9. The two-dimensional integrated laser array as set forth in claim 7, and further including electrodes positioned over the waveguides adjacent the surface-emitting laser arrays for controlling the amount of optical energy coupled into the waveguides from the laser arrays.
10. The two dimensional integrated laser array as set forth in claim 7, wherein each surface-emitting laser array includes an approximately 45 degree surface etched into the output end of the laser array.
11. The two-dimensional integrated laser array as set forth in claim 10, wherein the 45 degree surface is formed by ion milling a notch into the surface of the laser array.
12. A method for integrating a plurality of surface-emitting laser arrays, comprising the steps of:
forming a plurality of surface-emitting laser arrays on a substrate; and
optically coupling the individual laser arrays together such that the laser arrays operate in phase and at the same wavelength to emit coherent beams of light.
13. The method for integrating a plurality of surface-emitting laser arrays as set forth in claim 12, and further including the step of:
combining and focusing the coherent beams of light to form a single, coherent high-power optical beam.
14. The method for integrating a plurality of surface-emitting laser arrays as set forth in claim 12, and further including the step of:
forming waveguides on the substrate for optically coupling the surface-emitting laser arrays together.
15. The method for integrating a plurality of surface-emitting laser arrays as set forth in claim 12, and further including the step of:
butt coupling the surface-emitting laser arrays on the substrate.
16. In a two-dimensional integrated laser array, a device comprising:
a substrate;
a plurality of surface-emitting laser arrays formed on the substrate, each laser array including a plurality of injection lasers optically coupled together to emit a single beam of light;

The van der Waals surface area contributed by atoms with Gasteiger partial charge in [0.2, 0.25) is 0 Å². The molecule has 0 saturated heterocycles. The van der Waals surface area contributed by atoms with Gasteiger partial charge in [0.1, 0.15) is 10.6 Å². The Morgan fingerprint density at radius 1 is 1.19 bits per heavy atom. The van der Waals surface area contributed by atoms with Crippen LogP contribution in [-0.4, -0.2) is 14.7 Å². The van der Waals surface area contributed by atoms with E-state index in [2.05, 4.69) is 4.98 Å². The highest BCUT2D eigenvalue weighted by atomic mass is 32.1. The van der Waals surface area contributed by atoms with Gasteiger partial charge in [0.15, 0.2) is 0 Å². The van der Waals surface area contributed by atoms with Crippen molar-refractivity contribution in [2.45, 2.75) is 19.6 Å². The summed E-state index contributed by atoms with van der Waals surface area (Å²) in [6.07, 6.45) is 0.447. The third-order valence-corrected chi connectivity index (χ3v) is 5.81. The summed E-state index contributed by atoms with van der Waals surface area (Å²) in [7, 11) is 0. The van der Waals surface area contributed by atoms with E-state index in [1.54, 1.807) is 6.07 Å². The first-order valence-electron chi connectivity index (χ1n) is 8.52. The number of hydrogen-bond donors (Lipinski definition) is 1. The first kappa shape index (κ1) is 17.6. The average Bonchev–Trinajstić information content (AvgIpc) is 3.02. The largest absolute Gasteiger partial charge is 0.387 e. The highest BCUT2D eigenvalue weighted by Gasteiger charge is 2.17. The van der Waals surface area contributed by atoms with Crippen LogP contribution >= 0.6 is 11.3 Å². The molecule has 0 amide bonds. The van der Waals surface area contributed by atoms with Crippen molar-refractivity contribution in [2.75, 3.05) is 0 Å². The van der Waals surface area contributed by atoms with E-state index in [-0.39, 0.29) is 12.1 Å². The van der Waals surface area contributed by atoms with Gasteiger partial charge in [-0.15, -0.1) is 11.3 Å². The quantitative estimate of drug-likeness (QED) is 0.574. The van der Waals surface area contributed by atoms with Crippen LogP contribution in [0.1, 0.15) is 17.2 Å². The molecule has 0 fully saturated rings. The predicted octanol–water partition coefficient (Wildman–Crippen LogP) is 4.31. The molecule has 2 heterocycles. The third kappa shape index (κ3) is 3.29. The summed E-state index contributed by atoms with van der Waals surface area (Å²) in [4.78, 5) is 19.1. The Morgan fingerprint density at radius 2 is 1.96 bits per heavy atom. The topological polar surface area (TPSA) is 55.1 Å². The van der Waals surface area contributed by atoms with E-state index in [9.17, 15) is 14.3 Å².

a plurality of waveguides formed on the substrate for optically coupling the individual laser arrays together such that the laser arrays operate in phase and at the same wavelength to emit coherent beams of light; and
means for combining and focusing the coherent beams of light to form a single, coherent high-power optical beam.
Description
BACKGROUND OF THE INVENTION

This invention relates generally to semiconductor lasers and, more particularly, to relatively high-power semiconductor lasers formed by coupling multiple semiconductor laser elements together.

Relatively high-power laser light sources are required in many optical communication systems for transmitting signals over long distances with high signal-to-noise ratios. Semiconductor injection lasers are particularly well suited for these types of systems because of their small size and reliability.

A semiconductor injection laser is a laser device in which a forward bias voltage is applied across a junction formed between an n-doped and a p-doped semiconductor layer. Excess electrons from the n-doped layer and excess holes from the p-doped layer are injected into an active region of the p-n junction by the bias voltage, where the excess electrons and holes recombine. At low current levels, the electrons recombine with the holes to produce spontaneous emission of photons in all directions in the active region. At higher current levels, the excess carrier density becomes high enough to produce an inverted population, yielding a positive gain. Stimulated emission occurs and a monochromatic, highly directional beam of light is emitted from the active region. The active region is bounded at opposite ends by cleaved crystal facets, one being a highly reflective surface and the other being a partially-reflecting surface through which the beam emerges. The active region is also bounded by etched side surfaces, to prevent emission in the lateral direction.